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Contemporary Concepts in Publishing

Does Bigger Mean Better? A Brief Look at Megajournals

 

Nathan Boutin, Associate Editor

May 2022


There have always been barriers in scholarly publishing. The primary one is exclusivity—traditional publishing models, which historically printed physical copies and operated on subscriptions, only have so much space within their pages. Much research, then, cannot be published. However, in the last several decades, open access publishing and the near-infinite storage of the Internet have opened up a premium publishing space to a much wider audience. In turn, this has broadened the scope of publishable material.

Enter the so-called “megajournals,” which aim to publish an extensive amount of research by going online only and fully open access. The first widely known journal to adopt the megajournal philosophy was PLOS ONE in 2006, with another large journal called Scientific Reports launching in 2011. Other reputable mega journals include IEEE Access and BMJ Open. Today, scholarly articles from all fields are frequently accepted and published by megajournals.

What is a megajournal?

Megajournals have the following characteristics:

1) A large publishing volume
2) Broad subject scope
3) Open access articles
4) Publish based on scientific soundness

The first on this list is relatively self-explanatory, putting the “mega” in megajournals. The statistics do not lie, either. PLOS ONE recently released its numbers for its 15th anniversary, and it is easy to see that these types of journals earn their title with over 250,000 articles (nearly 1400 per month!) published in under two decades.

The second point also comes with the territory. In order for more papers to be accepted, including niche research interests and less-cited works, the journal has to expand its scope. For example, a traditional journal might focus on only cardiovascular health or biological macromolecules. Megajournals go much bigger. PeerJ, for instance, covers all research in the biological and medical sciences. The PeerJ megajournal has also launched splinter journals for computer science and chemistry. Indeed, these scopes are much more ambitious, but such is expected from a megajournal.

The other two characteristics come with a little baggage. Open access, while allowing authors to show their work without a paywall, draws some ire for its article processing charges. Instead of charging the reader, the publisher charges the authors (or the institution submitting the work) to keep the paper available to all. While there are ways to minimize publishing costs for open access articles, the costs can mount for scientists without the necessary financial backing. The last on the list means that megajournals tend to review articles for their scientific merit only. That is, the reviewers disregard if the topic is of exclusive interest to a wide readership and how important the results of the study may be considered. This is beneficial because it gives scientists in relatively unknown fields, or those with less novel results, a chance to get their work out there. Additionally, it opens the avenue for a wider variety of work such as protocol papers and literature reviews.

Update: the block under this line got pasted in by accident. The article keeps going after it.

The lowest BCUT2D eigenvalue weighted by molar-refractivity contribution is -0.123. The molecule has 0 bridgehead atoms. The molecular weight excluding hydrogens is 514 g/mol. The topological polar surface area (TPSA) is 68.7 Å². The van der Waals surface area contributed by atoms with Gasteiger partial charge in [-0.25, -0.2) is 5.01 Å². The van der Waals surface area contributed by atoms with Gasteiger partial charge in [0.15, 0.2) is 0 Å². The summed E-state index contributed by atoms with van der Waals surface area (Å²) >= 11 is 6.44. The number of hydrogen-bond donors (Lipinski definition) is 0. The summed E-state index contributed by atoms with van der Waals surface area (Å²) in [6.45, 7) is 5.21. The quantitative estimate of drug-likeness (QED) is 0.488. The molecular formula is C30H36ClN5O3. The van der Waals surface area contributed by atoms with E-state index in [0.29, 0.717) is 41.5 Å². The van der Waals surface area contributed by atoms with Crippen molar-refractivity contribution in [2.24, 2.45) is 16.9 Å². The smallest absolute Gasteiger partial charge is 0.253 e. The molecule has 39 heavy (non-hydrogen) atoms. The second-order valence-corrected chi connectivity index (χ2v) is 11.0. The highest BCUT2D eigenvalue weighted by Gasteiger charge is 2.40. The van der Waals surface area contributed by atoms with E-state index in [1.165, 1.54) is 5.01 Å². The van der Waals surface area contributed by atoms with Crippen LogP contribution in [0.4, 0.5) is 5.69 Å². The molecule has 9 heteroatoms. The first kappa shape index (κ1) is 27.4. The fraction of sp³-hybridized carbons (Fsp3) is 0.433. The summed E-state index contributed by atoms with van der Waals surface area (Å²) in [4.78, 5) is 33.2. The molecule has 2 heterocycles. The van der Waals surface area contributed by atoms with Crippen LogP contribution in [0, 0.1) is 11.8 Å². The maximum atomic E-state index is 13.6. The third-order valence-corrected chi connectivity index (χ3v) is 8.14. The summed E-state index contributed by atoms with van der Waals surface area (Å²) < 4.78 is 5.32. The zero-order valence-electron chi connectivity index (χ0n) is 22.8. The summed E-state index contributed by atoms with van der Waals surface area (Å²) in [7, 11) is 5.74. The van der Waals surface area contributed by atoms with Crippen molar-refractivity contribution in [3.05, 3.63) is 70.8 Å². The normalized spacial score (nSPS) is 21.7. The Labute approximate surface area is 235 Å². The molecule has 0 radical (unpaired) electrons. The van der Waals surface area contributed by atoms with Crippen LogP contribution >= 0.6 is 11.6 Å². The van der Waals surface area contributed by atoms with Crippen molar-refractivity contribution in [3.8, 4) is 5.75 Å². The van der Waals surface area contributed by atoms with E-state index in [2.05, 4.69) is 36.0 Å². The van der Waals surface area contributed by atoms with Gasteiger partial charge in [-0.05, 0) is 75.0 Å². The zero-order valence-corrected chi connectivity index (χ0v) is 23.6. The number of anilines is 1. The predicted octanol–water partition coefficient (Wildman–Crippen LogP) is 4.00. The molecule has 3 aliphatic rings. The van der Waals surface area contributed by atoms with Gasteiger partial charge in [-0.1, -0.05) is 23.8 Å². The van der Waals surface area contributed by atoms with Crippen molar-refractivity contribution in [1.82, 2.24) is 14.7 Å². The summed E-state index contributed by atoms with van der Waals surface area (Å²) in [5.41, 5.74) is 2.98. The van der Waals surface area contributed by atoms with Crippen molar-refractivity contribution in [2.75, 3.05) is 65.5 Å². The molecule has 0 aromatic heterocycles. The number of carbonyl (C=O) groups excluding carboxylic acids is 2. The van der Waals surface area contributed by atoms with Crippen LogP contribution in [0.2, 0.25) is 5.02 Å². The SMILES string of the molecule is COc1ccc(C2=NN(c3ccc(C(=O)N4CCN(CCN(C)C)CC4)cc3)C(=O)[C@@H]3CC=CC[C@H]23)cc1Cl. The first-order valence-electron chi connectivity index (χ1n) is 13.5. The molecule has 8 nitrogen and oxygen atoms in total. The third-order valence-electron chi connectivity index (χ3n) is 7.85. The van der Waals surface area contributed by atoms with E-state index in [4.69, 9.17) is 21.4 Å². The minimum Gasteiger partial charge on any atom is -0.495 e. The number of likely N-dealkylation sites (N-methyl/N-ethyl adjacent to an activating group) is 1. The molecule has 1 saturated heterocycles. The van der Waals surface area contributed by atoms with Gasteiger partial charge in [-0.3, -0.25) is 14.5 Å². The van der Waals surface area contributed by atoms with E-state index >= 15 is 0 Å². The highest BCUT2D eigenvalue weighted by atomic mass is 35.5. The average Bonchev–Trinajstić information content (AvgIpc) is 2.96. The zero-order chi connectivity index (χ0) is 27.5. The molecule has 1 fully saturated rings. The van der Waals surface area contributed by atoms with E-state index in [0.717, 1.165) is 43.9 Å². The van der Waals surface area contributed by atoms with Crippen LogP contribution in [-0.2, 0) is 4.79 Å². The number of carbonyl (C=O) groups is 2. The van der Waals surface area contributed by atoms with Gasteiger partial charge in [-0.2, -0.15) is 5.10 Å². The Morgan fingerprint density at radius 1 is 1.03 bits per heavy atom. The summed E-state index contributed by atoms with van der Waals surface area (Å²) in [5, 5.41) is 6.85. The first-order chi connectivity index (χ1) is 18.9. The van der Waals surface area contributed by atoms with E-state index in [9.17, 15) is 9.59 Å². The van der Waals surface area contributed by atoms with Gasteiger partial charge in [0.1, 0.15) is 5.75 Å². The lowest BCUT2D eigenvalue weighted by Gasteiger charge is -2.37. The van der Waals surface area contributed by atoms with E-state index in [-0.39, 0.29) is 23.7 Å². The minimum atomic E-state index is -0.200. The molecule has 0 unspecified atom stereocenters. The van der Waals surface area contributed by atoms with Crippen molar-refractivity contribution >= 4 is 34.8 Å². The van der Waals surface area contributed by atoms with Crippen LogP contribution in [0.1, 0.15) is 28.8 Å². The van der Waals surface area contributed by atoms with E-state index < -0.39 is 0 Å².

While megajournals are making waves in the industry, there can be a stigma around publishing in them. Their general nature and higher-than-average acceptance rates can make them seem less prestigious or academic, even if they are solid impact factor journals with robust reputations. Getting published in a traditional journal is less common, and rarity increases perceived value. Megajournals, too, have given some ideas to predatory journals, publishers that feature exorbitant prices with the promise of open access publishing but do little on the editorial side to weed out junk science. These journals have existed since before the heyday of the megajournal, but this model has the potential to be exploited.

Should I publish in a megajournal?

Today, a great deal of research is published in megajournals. There is nothing right or wrong about choosing this option. When it comes to open access, check out some factors to consider for your next research paper—this will make it much easier to decide which type of journal is right for you.

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